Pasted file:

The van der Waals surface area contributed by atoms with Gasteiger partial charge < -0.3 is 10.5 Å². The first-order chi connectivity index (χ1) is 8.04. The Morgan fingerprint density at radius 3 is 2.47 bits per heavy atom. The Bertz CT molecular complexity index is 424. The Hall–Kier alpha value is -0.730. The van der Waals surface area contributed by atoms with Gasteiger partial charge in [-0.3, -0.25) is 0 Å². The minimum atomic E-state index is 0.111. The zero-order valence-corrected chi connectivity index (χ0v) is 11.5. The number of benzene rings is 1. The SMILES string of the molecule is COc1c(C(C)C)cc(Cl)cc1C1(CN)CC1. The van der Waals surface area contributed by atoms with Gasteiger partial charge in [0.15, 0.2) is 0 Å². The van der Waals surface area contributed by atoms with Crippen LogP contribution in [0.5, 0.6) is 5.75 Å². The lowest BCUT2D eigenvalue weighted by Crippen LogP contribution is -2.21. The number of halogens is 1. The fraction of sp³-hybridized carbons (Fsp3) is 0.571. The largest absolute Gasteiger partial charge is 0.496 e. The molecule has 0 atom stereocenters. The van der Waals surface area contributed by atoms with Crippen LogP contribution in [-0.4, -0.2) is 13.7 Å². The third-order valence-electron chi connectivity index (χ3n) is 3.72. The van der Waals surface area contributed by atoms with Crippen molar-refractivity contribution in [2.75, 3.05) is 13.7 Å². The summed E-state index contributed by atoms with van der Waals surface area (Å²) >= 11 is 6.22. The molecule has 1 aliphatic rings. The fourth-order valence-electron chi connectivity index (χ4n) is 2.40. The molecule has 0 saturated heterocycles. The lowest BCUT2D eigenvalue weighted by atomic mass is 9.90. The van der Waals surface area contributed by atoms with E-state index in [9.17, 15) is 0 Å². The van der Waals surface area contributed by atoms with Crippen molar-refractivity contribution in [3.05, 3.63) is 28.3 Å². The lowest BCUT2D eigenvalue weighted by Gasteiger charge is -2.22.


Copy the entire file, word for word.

The van der Waals surface area contributed by atoms with Gasteiger partial charge < -0.3 is 10.5 Å². The first-order chi connectivity index (χ1) is 8.04. The Morgan fingerprint density at radius 3 is 2.47 bits per heavy atom. The Bertz CT molecular complexity index is 424. The Hall–Kier alpha value is -0.730. The van der Waals surface area contributed by atoms with Gasteiger partial charge in [-0.3, -0.25) is 0 Å². The minimum atomic E-state index is 0.111. The zero-order valence-corrected chi connectivity index (χ0v) is 11.5. The number of benzene rings is 1. The SMILES string of the molecule is COc1c(C(C)C)cc(Cl)cc1C1(CN)CC1. The van der Waals surface area contributed by atoms with Gasteiger partial charge in [0.15, 0.2) is 0 Å². The van der Waals surface area contributed by atoms with Crippen LogP contribution in [0.5, 0.6) is 5.75 Å². The lowest BCUT2D eigenvalue weighted by Crippen LogP contribution is -2.21. The number of halogens is 1. The fraction of sp³-hybridized carbons (Fsp3) is 0.571. The largest absolute Gasteiger partial charge is 0.496 e. The molecule has 0 atom stereocenters. The van der Waals surface area contributed by atoms with Crippen LogP contribution in [-0.4, -0.2) is 13.7 Å². The third-order valence-electron chi connectivity index (χ3n) is 3.72. The van der Waals surface area contributed by atoms with Crippen molar-refractivity contribution in [2.75, 3.05) is 13.7 Å². The summed E-state index contributed by atoms with van der Waals surface area (Å²) >= 11 is 6.22. The molecule has 1 aliphatic rings. The fourth-order valence-electron chi connectivity index (χ4n) is 2.40. The molecule has 0 saturated heterocycles. The lowest BCUT2D eigenvalue weighted by atomic mass is 9.90. The van der Waals surface area contributed by atoms with E-state index in [9.17, 15) is 0 Å². The van der Waals surface area contributed by atoms with Crippen molar-refractivity contribution in [3.05, 3.63) is 28.3 Å². The lowest BCUT2D eigenvalue weighted by Gasteiger charge is -2.22.